In Marketplace

Andie Zacher is livin' the dream. Truly.

In Marketplace

Little Monsters sells unique boys' clothing.

In Marketplace

The shop is bright and colorful.

In Marketplace

Who doesn't want a gerbil dress?

In Marketplace

Little Monsters opened in August.

Little Monsters off to a strong start

Andie Zacher has a 16-year-old daughter, but while she's at school, Zacher spends her days enjoying other peoples' kids thanks to her new children's clothing and toy boutique called Little Monsters, 2445 N. Farwell Ave.

"Business has been wonderful. I would be lucky to stay this busy," says Zacher, the former manager of the now-defunct Boutique Bebe on Downer Avenue. "I am seeing so many of my favorite people from Boutique Bebe and meeting so many new, fresh, smiling faces. I am beyond thrilled."

Little Monsters offers quality children's clothing made by local and national designers from size newborn to 10, along with shoes, hair accessories, foreign language games, stuffed animals, puppets, wooden puzzles, retro candy and more. Zacher says her best sellers, so far, have been a six-pack of silly mustaches and goofy glasses.

"I cannot keep them in stock," she says.

An interesting aspect of the shop is that it features just as much apparel for little boys as it does for little girls. Zacher was told by other boutique owners that boys' clothing doesn't sell, but she has found just the opposite. Most likely she sells so much because her taste in little boys' clothing is impeccably funky and adorable, offering items like vintage-looking motorcycle jackets, cyclops hoodies and tiny fedoras embroidered with the Union Jack.

Her girls' clothing is cute, too, with plenty of pink and non-pink pieces to choose from. Monster's top-selling line of clothing for little girls is by Morgan and Milo.

Zacher says the transition from being an employee to an owner went smoothly for her and that she's enjoying running her own shop. Also, she doesn't mind working 12-15 hours a day and deeply appreciated the process of putting it together.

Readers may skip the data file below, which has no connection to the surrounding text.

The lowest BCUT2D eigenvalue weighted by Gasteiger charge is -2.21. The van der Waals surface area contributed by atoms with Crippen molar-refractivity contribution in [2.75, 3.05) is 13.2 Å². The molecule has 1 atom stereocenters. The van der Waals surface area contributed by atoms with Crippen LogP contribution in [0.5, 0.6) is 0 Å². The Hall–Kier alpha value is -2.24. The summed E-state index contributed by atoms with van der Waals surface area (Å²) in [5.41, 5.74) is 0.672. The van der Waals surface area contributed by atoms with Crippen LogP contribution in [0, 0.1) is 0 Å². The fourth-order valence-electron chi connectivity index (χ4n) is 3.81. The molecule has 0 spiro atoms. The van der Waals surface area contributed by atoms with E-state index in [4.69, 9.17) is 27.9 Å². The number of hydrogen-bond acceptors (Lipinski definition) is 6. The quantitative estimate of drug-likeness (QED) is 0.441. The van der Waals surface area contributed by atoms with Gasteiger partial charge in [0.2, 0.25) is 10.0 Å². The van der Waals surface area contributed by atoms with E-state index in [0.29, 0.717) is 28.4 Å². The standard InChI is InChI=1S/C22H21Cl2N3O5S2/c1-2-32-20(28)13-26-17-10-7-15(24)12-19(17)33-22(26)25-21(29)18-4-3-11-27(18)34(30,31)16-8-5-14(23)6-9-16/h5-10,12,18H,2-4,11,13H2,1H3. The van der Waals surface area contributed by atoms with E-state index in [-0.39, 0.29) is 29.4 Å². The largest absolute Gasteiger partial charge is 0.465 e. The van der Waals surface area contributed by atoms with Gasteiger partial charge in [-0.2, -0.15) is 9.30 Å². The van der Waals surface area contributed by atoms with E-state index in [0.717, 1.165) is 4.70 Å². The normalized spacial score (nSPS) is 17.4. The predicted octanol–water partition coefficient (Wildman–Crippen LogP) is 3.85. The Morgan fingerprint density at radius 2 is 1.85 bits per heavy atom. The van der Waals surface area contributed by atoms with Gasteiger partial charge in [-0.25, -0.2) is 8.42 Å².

"There is not one thing that me or my husband didn't do ourselves, we were so hands on, partly because we had to be to save money," she says. "By doing everything yourselves makes it even more worthwhile. Anybody can just go pay someone to do something for them, and believe me, that is not only lovely, but it can also be a wonderful luxury, but in the end, doing it ourselves made the difference."

Zacher admits it was a little scary starting a business during a struggling economy, but she says because she had already lost her lob when Boutique Bebe went out of business, it seemed like the right time to strike out on her own.

"I lost my job, and with that, I lost my identity. My work for me means so much more than a job. It always has. I know that it sounds kind of corny, but I just had to try, because I didn't want to regret having the chance to do it and not trying to make it work," she says.

Zacher says she never imagined herself owning her own business. She grew up on Milwaukee's North Side with her single mother. She hopes to soon have an event at the shop to benefit lower-income and at-risk children.

"Because that's what I was," she says. "If anybody would have told me when I was a kid that I would own my own business one day, I would have never, ever believed them. It's like living a dream.

"The first week I worked the store, I had this weird feeling, but I couldn't quite put a finger on what it was. Then one day, I called my husband and told him that I realized that when I worked in the store, I felt like a kid 'playing store' and that was the sensation I was having. How cool is that?"


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